Criminal Law Says Minors Can't Consent — But Some Civil Courts DisagreeNo state has an age of consent lower than 16. But in some civil cases, attorneys argue that children can make decisions about whom they have sex with — and, in some courtrooms, those attorneys win.
Criminal Law Says Minors Can't Consent — But Some Civil Courts Disagree
Protecting young people from sexual predators would seem to be a universally-held value in this country: No state has an age of consent lower than 16.
But in some courtrooms, attorneys argue that children can make decisions about whom they have sex with — and in some cases, those attorneys are winning.
One of those cases is currently under appeal in California. In 2010, a 28-year old middle-school math teacher began a six-month sexual relationship with a 14-year-old female student at his school.
The teacher was convicted in criminal court of lewd acts with a child, and he went to prison. The girl's family then sued the LA Unified School District in a civil case.
Investigative reporter Karen Foshay pored over court documents and looked at the school district's line of defense. This past week, she broke the story for NPR member station KPCC. Foshay tells NPR's Arun Rath that she was amazed by how the school district defended itself in court.
"They said, 'We're not negligent here, we didn't know about this,'" Foshay says. And they also said that the 14-year-old girl was at fault because she consented to the sex.
Attorney Keith Wyatt, who was representing LA Unified in the case, made that argument in court — and reiterated it in an interview with Foshay.
"She lied to her mother so she could have an opportunity to have sex with her teacher ... she went to a motel in which she engaged in voluntary consensual sex with her teacher," Wyatt said to Foshay. "Why shouldn't she be responsible for that?"
Under criminal law in California, the age of consent is 18 years old. But in a civil case, Foshay says, there have been two rulings that say minors can consent to sex.
"So you can be a victim in the criminal case, but you can actually be found at fault in the civil case," she says.
When Foshay asked Wyatt whether a 14-year-old has the maturity to make a decision about sex, he said children "make decisions all the time."
"Making the decision whether or not to cross the street when traffic is coming, that takes a certain level of maturity," he said. "And that's a much more dangerous decision than deciding, 'Hey, I want to have sex with my teacher.' "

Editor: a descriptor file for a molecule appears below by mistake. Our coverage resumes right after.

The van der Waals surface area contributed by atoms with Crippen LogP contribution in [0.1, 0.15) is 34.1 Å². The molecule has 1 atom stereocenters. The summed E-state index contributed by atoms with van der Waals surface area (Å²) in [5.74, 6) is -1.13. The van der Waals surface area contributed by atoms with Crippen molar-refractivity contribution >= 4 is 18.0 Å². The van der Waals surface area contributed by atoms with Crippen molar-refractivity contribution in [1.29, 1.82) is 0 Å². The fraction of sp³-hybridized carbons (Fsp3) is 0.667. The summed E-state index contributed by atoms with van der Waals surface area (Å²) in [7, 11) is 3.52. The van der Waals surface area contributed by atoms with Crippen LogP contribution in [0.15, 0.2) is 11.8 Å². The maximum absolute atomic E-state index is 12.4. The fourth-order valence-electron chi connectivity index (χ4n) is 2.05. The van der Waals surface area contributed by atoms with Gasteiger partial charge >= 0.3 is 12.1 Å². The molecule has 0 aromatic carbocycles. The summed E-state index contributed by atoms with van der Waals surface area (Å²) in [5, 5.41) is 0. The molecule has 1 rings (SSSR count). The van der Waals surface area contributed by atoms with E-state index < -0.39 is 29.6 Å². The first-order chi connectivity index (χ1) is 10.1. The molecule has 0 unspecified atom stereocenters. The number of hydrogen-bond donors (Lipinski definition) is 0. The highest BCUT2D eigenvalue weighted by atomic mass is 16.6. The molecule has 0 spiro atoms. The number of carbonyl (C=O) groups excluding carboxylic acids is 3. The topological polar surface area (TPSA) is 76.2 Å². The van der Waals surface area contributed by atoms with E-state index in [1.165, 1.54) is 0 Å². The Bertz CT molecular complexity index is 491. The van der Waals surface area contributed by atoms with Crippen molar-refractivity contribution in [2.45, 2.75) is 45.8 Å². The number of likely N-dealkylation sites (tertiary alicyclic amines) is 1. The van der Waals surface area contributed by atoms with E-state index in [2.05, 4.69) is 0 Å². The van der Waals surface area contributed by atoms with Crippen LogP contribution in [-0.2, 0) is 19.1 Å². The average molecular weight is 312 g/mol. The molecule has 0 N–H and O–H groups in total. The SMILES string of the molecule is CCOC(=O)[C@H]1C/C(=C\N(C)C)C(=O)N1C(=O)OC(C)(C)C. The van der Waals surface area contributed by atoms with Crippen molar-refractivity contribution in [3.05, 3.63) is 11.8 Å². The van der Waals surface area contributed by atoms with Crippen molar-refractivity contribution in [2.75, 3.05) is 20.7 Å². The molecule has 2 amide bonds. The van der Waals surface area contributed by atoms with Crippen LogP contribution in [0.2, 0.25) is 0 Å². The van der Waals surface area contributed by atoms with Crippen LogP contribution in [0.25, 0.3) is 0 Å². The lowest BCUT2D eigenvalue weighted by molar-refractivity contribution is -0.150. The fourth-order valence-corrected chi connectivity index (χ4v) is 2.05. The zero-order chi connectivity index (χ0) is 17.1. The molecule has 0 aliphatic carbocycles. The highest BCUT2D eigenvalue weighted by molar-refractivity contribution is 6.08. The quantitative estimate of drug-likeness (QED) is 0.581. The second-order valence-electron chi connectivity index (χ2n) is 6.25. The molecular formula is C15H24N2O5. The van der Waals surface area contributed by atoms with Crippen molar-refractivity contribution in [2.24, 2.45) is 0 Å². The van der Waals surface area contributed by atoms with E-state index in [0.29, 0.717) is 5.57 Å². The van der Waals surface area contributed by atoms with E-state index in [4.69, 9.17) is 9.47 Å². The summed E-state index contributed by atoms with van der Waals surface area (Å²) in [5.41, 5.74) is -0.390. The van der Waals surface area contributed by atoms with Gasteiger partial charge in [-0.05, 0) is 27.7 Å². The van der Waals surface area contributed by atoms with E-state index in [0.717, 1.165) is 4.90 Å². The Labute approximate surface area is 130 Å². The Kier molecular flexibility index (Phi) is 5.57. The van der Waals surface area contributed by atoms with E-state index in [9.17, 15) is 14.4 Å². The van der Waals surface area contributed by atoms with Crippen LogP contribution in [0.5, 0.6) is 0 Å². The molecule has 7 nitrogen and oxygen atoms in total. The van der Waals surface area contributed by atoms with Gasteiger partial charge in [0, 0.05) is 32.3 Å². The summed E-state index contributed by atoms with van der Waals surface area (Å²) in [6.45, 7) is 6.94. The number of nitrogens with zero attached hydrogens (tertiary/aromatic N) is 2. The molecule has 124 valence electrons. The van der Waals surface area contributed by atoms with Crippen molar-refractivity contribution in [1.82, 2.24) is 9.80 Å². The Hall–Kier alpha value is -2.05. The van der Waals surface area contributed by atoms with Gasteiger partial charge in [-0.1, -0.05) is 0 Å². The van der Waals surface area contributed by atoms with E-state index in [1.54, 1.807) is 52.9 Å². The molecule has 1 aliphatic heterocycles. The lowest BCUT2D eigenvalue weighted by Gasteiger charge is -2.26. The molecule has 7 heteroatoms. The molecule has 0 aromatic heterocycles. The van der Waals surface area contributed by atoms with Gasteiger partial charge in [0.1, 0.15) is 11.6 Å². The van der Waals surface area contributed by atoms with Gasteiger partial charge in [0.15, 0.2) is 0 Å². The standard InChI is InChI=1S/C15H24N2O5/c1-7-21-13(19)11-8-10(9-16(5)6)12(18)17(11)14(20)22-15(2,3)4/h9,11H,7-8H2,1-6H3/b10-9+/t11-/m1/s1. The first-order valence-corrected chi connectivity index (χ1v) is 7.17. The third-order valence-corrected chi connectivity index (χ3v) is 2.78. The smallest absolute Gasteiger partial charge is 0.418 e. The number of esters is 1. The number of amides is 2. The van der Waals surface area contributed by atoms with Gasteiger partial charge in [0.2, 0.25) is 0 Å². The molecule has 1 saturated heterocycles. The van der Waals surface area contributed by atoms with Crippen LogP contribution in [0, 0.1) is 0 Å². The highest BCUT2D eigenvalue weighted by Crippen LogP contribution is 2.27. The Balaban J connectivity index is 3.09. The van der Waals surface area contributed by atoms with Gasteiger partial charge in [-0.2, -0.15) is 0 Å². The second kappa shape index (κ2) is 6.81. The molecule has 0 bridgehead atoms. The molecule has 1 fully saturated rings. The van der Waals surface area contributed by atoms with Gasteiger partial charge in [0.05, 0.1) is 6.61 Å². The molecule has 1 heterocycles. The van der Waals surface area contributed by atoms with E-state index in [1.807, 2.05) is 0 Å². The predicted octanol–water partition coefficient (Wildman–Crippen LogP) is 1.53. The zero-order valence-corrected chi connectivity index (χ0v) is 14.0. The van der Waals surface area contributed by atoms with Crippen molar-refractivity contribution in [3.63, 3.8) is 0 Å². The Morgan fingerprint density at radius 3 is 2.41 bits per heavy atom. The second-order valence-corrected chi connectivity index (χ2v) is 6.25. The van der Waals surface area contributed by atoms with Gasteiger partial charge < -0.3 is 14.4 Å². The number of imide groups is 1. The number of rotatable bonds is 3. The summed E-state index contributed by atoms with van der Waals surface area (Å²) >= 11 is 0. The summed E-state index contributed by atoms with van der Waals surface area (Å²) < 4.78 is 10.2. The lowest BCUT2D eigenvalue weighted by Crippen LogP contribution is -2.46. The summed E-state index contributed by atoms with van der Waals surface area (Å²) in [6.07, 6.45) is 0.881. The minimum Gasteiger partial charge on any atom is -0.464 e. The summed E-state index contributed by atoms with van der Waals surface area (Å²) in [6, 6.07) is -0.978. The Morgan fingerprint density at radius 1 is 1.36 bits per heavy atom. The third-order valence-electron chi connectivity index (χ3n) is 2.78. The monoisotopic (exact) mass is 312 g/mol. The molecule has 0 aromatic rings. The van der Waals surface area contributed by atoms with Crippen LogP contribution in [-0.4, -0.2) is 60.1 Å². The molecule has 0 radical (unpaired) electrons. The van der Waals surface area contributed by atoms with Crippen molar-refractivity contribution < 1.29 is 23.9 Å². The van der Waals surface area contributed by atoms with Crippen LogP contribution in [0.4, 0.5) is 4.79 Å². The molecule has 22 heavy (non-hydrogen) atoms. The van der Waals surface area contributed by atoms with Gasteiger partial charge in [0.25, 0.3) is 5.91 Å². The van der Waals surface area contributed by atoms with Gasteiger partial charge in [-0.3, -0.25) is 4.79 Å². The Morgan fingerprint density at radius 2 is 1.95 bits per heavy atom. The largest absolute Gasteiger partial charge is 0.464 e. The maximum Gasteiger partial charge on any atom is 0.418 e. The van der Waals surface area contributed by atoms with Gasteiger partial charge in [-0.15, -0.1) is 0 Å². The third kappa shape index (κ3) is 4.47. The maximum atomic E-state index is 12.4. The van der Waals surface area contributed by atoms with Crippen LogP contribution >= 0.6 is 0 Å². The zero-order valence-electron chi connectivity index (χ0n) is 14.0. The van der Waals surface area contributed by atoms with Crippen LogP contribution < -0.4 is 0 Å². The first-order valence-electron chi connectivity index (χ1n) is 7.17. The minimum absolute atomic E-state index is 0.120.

Wyatt was able to successfully argue that LA Unified had no negligence in this case. As Foshay reported for KPCC, the judge gave the jury the opportunity to find the girl at fault. Instead, however, the jury accepted the school district's argument that it had no knowledge of the situation.
The decision in that civil case is currently under appeal.
Wyatt has since issued an apology for what he called his "insensitive" comments, and LA Unified announced they're removing him from other legal matters before the school district because of his comments to Foshay. The district's statement read, in part: "Respect and empathy must be at the core of how we approach these cases, and Mr. Wyatt's remarks did not reflect that commitment."
But LA Unified told KPCC that Wyatt's firm, Ivie, McNeill and Wyatt, will continue to represent the school district in 18 lawsuits.
Jennifer Drobac, who teaches juvenile law and sexual harassment law at Indiana University, says what's happened in California isn't unique.
"There are 12 other states, and perhaps more, where I've documented that civil law is diverting from the criminal law treatment of adolescent and juvenile consent," Drobac says.
This means that in a civil and criminal case with the same facts and same people involved, the same consent will be treated with diametrically opposite results under the law. Drobac says that's the situation in states including New York, Illinois, Maryland and Louisiana.
Drobac says that in California, this disparity between civil and criminal consent came about when the state legislature changed the law and took sex with a minor out of the forcible rape statute. The intent was to establish separate penalties for the two crimes.
"But what happened was ... the California Supreme Court interpret that as the legislature saying, 'Well, juveniles may be able to consent in certain circumstances,' " she says.
"There's no basement on this," Drobac says. "You could take a 9-year-old and say that a 9-year-old could consent, under this reading of the change of law in California."
Drobac says the chances of these disparities being settled at the federal level are low, since the federal government has a hard time intervening in state criminal law unless there are national implications. Because of that, she says, these changes need to be made on a state-by-state basis.
"But I think it's possible for state lawmakers to look at this issue, because I think it's an important one," she says. "Legislators have the ability to look at their laws to see if they're consistent and, at the very least, make the age of consent rational."